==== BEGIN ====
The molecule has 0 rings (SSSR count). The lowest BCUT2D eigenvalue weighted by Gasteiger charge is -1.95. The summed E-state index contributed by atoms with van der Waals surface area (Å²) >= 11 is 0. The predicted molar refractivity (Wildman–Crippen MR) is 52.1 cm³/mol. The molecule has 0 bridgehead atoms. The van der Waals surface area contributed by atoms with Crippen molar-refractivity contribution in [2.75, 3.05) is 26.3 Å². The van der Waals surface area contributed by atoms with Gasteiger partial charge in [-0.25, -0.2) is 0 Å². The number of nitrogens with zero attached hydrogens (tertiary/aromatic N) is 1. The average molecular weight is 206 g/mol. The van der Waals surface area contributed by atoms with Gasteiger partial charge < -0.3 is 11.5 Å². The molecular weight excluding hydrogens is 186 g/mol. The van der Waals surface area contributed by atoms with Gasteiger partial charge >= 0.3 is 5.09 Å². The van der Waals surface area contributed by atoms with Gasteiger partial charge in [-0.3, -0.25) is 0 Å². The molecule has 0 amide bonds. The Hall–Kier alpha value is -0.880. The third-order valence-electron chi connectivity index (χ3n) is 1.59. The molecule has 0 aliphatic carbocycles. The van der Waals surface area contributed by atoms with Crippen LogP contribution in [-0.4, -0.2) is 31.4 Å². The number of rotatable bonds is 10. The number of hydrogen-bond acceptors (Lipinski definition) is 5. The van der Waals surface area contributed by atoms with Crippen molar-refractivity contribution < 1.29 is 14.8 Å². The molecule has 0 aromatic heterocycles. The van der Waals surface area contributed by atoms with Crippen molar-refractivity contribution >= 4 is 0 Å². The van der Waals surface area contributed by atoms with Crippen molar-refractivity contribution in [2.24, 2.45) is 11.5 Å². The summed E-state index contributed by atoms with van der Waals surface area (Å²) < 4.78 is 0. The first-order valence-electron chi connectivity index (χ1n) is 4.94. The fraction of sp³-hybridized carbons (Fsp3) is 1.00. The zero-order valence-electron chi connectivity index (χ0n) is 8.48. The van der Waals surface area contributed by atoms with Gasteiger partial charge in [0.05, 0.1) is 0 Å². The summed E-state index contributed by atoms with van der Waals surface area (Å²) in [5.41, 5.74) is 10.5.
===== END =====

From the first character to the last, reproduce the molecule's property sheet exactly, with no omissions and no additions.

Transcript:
The molecule has 0 rings (SSSR count). The lowest BCUT2D eigenvalue weighted by Gasteiger charge is -1.95. The summed E-state index contributed by atoms with van der Waals surface area (Å²) >= 11 is 0. The predicted molar refractivity (Wildman–Crippen MR) is 52.1 cm³/mol. The molecule has 0 bridgehead atoms. The van der Waals surface area contributed by atoms with Crippen molar-refractivity contribution in [2.75, 3.05) is 26.3 Å². The van der Waals surface area contributed by atoms with Gasteiger partial charge in [-0.25, -0.2) is 0 Å². The number of nitrogens with zero attached hydrogens (tertiary/aromatic N) is 1. The average molecular weight is 206 g/mol. The van der Waals surface area contributed by atoms with Gasteiger partial charge < -0.3 is 11.5 Å². The molecular weight excluding hydrogens is 186 g/mol. The van der Waals surface area contributed by atoms with Gasteiger partial charge >= 0.3 is 5.09 Å². The van der Waals surface area contributed by atoms with Gasteiger partial charge in [-0.3, -0.25) is 0 Å². The molecule has 0 amide bonds. The Hall–Kier alpha value is -0.880. The third-order valence-electron chi connectivity index (χ3n) is 1.59. The molecule has 0 aliphatic carbocycles. The van der Waals surface area contributed by atoms with Crippen LogP contribution in [-0.4, -0.2) is 31.4 Å². The number of rotatable bonds is 10. The number of hydrogen-bond acceptors (Lipinski definition) is 5. The van der Waals surface area contributed by atoms with Crippen molar-refractivity contribution < 1.29 is 14.8 Å². The molecule has 0 aromatic heterocycles. The van der Waals surface area contributed by atoms with Crippen molar-refractivity contribution >= 4 is 0 Å². The van der Waals surface area contributed by atoms with Crippen molar-refractivity contribution in [2.24, 2.45) is 11.5 Å². The summed E-state index contributed by atoms with van der Waals surface area (Å²) < 4.78 is 0. The first-order valence-electron chi connectivity index (χ1n) is 4.94. The fraction of sp³-hybridized carbons (Fsp3) is 1.00. The zero-order valence-electron chi connectivity index (χ0n) is 8.48. The van der Waals surface area contributed by atoms with Gasteiger partial charge in [0.05, 0.1) is 0 Å². The summed E-state index contributed by atoms with van der Waals surface area (Å²) in [5.41, 5.74) is 10.5.